The Power of Pizza and Knowing You Aren’t Alone

Last Sunday I was blessed with the opportunity to speak at a tent-meeting in the nearby island of Bequia and spend a few days with the missionary serving there.  The Lord used many things during  that time to encourage and challenge me, but the thing He used most was the Pizza.

Now Mac’s Pizza is absolutely amazing (I suggest the pepperoni and bacon) but it was the conversation over the pizza that ministered to my heart.

One of the greatest temptations for those in full-time ministry (Pastors and Missionaries) is to isolate themselves.

  1. Because Satan tells them that’s how its supposed to be (don’t share struggles)
  2. There is nobody who can “minister” to them the way they minister to others
  3. It seems that only those in that ministry can truly understand what you struggle with
  4. And sharing weakness or struggles destroys the persona of “having it all together.”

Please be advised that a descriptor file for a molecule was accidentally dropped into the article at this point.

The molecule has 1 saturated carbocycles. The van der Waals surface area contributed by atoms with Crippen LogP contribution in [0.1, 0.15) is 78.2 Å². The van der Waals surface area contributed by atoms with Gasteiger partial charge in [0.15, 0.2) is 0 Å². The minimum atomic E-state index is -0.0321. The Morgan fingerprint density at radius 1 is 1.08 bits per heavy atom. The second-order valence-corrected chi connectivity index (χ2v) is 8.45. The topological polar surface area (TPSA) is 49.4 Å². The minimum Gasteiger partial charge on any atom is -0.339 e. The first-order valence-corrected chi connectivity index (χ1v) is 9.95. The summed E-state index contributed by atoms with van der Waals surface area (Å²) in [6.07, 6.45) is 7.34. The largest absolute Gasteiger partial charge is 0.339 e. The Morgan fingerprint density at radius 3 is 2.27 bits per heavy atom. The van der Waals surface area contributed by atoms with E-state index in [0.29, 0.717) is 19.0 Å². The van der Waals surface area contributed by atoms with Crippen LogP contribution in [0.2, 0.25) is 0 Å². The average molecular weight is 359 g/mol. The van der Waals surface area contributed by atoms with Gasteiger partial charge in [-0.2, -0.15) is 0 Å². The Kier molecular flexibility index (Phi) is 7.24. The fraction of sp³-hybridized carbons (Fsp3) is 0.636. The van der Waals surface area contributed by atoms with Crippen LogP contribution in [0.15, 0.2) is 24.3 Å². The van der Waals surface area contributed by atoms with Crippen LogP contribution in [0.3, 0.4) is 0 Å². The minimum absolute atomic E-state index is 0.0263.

The problem is ministry can’t be done that way.  To Quote Paul Tripp “None of us is wired to live this Christian life alone. None of us is safe living separated and unknown

The truth is all Missionaries know this, but we also have the voice of Satan that says “there is something seriously wrong with you so don’t share those struggles with anyone, just work harder.”

On a ride around town Monday and during lunch we began to share stories and it didn’t take long to realize the challenges he faced in Bequia were the same things that I faced in Barrouaillie. 

in other words I wasn’t alone

The Lord reminded me Monday of how important it is for missionaries to share their struggles.  It’s no necessary to share all the gory details of course, but you simply make sure co-laborers know they aren’t the only ones who dealt with that issue.

One of the greatest ministries to my heart during my first years as a missionary came from veterans on the field who encouraged me to come and “vent” to them.  On more than a few occasions I would in discouragement and despair send a text saying  “I’m having a bad day” and less than an hour later we would be talking about it over cappuccino.

After pouring out my heart they would always smile and say “let me tell you how I responded when that happened to me”…and suddenly I knew everything would be okay.

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